Life of Pi by Yann Martel | Teen Ink

Life of Pi by Yann Martel MAG

May 1, 2012
By jackiee129 PLATINUM, Kent, Connecticut
jackiee129 PLATINUM, Kent, Connecticut
28 articles 0 photos 25 comments

Favorite Quote:
"It makes me happy when I see teenage girls who clearly don't fit in, gives me hope that the future might still have personality" - Haley Williams

“You are not your bra-size, nor are you the width of your waist, nor are you the slenderness of your calves. You are not your hair color, your skin color, nor are you a shade of lipstick. Your shoe-size is of no consequence. You are not defined by the amount of attention you get from males, females, or any combination thereof. You are not the number of sit-ups you can do, nor are you the number of calories in a day. You are not your mustache. You are not the hair on your legs. You are not a little red dress. You are no amalgam of these things. You are the content of your character. You are the ambitions that drive you. You are the goals that you set. You are the things that you laugh at and the words that you say. You are the thoughts you think and the things you wonder. You are beautiful and desirable not for the clique you attend, but for the spark of life within you that compels you to make your life a full and meaningful one. You are beautiful not for the shape of the vessel, but for the volume of the soul it carries.”

Life of Pi by Yann Martel is a novel of religious allegory and fantastical human and animal relationships, all intertwined with a ceaseless sense of wonder. The novel takes place largely in the Pacific Ocean, as young Pi Patel tries to survive a shipwreck in the company of a hyena, a zebra, an orangutan, and a 450-pound Bengal tiger. In an awe-inspiring display of intelligence and will to survive, Pi spins a remarkable story. His unending fight and determination make him seem much bigger than he is, almost godlike in his mindset and patience, yet still small and timid like the child he is.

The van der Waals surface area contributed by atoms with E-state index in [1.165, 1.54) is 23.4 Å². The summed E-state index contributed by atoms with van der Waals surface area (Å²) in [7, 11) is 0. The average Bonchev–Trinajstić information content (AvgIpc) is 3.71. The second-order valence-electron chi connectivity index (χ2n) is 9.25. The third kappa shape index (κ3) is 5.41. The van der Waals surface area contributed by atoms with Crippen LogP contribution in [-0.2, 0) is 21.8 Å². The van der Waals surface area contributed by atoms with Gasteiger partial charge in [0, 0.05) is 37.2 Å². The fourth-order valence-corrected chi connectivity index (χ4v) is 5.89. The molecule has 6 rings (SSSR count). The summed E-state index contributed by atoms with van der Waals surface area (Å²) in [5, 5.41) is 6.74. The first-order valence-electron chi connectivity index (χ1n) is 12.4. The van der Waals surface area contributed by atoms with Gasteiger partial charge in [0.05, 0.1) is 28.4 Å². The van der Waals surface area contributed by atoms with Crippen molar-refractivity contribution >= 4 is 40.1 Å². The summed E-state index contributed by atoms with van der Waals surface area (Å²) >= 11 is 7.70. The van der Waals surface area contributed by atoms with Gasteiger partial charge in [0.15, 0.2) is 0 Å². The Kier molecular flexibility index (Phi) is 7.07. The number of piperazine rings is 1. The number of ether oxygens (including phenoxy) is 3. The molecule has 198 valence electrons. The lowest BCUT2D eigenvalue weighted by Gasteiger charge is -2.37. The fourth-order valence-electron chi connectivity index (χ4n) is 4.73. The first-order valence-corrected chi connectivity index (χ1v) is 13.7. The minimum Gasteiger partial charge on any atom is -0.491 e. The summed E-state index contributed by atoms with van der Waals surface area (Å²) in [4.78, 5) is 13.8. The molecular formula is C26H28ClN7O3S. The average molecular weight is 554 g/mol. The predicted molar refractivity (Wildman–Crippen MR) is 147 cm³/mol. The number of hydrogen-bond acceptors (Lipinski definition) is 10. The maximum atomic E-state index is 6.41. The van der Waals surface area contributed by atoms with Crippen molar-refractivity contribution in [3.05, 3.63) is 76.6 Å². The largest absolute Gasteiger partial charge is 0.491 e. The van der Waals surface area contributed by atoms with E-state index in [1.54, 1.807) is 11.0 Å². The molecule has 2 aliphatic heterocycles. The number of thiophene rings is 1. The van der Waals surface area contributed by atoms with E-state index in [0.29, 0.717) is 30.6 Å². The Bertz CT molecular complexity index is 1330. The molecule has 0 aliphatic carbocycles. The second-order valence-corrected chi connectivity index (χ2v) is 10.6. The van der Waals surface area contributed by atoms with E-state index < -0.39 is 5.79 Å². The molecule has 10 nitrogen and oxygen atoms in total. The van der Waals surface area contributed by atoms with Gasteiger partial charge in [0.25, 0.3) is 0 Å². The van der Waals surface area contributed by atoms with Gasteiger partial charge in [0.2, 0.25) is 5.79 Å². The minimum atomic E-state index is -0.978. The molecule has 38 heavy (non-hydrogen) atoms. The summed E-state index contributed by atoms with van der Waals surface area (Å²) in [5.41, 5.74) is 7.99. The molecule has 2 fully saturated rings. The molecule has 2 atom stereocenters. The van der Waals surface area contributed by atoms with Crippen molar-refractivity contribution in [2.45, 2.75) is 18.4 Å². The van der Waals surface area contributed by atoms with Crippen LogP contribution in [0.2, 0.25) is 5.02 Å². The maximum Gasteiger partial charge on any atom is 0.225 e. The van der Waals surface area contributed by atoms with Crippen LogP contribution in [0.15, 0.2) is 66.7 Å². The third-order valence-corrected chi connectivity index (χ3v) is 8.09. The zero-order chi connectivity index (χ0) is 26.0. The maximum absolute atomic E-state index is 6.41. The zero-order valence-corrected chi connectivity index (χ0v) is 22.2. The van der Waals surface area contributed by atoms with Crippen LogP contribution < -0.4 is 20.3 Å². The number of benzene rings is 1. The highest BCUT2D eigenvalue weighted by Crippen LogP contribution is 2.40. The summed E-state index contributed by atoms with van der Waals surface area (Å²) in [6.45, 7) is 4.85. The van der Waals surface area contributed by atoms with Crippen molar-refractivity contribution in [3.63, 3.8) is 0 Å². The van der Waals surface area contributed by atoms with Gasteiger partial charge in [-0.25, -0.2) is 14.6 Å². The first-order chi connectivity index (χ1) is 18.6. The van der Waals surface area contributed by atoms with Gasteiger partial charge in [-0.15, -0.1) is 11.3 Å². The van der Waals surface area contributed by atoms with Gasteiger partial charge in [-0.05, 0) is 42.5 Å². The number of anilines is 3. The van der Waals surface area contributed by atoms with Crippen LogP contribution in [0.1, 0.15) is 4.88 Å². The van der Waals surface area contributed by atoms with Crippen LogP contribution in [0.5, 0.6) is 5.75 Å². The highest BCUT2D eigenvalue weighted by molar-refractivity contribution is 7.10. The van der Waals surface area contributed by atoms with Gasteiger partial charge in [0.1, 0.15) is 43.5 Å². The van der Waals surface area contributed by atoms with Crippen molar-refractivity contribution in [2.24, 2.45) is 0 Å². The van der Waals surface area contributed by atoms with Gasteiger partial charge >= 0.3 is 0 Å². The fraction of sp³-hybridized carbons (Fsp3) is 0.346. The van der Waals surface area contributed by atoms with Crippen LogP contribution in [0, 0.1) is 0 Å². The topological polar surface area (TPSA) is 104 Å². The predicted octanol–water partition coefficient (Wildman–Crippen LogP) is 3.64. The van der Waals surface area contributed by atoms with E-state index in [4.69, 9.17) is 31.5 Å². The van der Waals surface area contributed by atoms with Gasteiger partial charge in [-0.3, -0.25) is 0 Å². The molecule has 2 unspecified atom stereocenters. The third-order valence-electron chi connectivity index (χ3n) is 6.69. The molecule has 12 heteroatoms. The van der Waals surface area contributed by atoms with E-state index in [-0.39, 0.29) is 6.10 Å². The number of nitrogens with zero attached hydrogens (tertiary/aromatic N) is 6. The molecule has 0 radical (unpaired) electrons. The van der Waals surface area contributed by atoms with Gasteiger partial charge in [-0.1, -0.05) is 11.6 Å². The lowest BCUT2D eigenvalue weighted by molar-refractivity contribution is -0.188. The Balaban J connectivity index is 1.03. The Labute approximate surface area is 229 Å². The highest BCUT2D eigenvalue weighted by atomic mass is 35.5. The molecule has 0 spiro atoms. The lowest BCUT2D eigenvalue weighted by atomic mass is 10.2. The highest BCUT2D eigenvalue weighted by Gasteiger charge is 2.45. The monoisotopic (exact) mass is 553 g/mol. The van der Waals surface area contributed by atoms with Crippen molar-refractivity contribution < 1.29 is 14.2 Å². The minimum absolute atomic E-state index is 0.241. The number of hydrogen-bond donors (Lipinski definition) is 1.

Martel brings Western and Eastern culture together as the reader follows Pi's never-ending love and desire for religion. Having lived in India, Mexico, France, and Canada, Martel brings a sense of each culture to this novel, making it all the more rich and textured. He also spent two years studying zoos and zoology before he wrote Life of Pi, giving it a very realistic feel.

Pi explores beliefs from Christianity, Islam, and his native Hinduism, making claims to all three but never pushing any on the reader. Although the jacket description reads “a story to make you believe in God,” it really just opens the reader up to the wonder and awe that Pi experiences from religion, giving even the strongest atheist at least some admiration for the character. By using a young narrator, Martel doesn't discuss religion, but rather faith and spirituality, which is much more relatable for readers.

The joy that Pi finds in the simple things is a breath of fresh air, making the reader feel content every time she turns a page. Martel's beautiful descriptions and attention to detail make this novel all the more realistic and enjoyable. He makes an easy transition from the Indian landscape to the monotonous blue of the Pacific Ocean, making you feel as if you're sitting right next to Pi in his lifeboat. Although the reader must have some willing suspension of disbelief to enjoy this novel, the settings and the character of Pi are both very believable and relatable.

I strongly recommend Life of Pi for any reader who's looking for adventure, devotion, and a chance to feel truly humbled.

Similar Articles


This article has 1 comment.

IzzyVT SILVER said...
on May. 25 2012 at 8:33 pm
IzzyVT SILVER, N. Ferrisburg, Vermont
6 articles 0 photos 47 comments

Favorite Quote:
“If the person you are talking to doesn't appear to be listening, be patient. It may simply be that he has a small piece of fluff in his ear.”
― A.A. Milne, Winnie-the-Pooh

I loved this've definitely hit upon a number of qualities Life of Pie has.  Nice work!